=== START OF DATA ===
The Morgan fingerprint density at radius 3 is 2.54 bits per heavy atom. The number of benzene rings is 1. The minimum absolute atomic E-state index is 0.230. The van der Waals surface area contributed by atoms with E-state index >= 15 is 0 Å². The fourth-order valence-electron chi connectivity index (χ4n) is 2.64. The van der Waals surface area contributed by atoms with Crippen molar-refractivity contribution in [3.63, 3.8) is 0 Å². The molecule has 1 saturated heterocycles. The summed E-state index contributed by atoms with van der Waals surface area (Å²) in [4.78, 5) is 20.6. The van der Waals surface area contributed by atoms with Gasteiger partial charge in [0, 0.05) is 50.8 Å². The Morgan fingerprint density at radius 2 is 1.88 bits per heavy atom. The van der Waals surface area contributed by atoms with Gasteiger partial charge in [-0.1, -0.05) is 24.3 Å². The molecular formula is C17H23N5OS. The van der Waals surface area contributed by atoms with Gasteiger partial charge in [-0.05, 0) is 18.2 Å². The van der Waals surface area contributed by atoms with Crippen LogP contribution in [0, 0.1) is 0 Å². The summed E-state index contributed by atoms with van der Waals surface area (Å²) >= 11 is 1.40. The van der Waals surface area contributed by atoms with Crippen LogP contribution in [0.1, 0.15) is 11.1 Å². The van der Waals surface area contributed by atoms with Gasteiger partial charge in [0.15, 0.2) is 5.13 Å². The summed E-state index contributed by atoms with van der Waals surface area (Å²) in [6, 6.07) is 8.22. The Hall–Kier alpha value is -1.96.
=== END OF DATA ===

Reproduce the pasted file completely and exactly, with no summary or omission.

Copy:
The Morgan fingerprint density at radius 3 is 2.54 bits per heavy atom. The number of benzene rings is 1. The minimum absolute atomic E-state index is 0.230. The van der Waals surface area contributed by atoms with E-state index >= 15 is 0 Å². The fourth-order valence-electron chi connectivity index (χ4n) is 2.64. The van der Waals surface area contributed by atoms with Crippen molar-refractivity contribution in [3.63, 3.8) is 0 Å². The molecule has 1 saturated heterocycles. The summed E-state index contributed by atoms with van der Waals surface area (Å²) in [4.78, 5) is 20.6. The van der Waals surface area contributed by atoms with Gasteiger partial charge in [0, 0.05) is 50.8 Å². The Morgan fingerprint density at radius 2 is 1.88 bits per heavy atom. The van der Waals surface area contributed by atoms with Gasteiger partial charge in [-0.1, -0.05) is 24.3 Å². The molecular formula is C17H23N5OS. The van der Waals surface area contributed by atoms with Gasteiger partial charge in [-0.05, 0) is 18.2 Å². The van der Waals surface area contributed by atoms with Crippen LogP contribution in [0, 0.1) is 0 Å². The summed E-state index contributed by atoms with van der Waals surface area (Å²) >= 11 is 1.40. The van der Waals surface area contributed by atoms with Crippen LogP contribution in [0.1, 0.15) is 11.1 Å². The van der Waals surface area contributed by atoms with Gasteiger partial charge in [0.15, 0.2) is 5.13 Å². The summed E-state index contributed by atoms with van der Waals surface area (Å²) in [6, 6.07) is 8.22. The Hall–Kier alpha value is -1.96.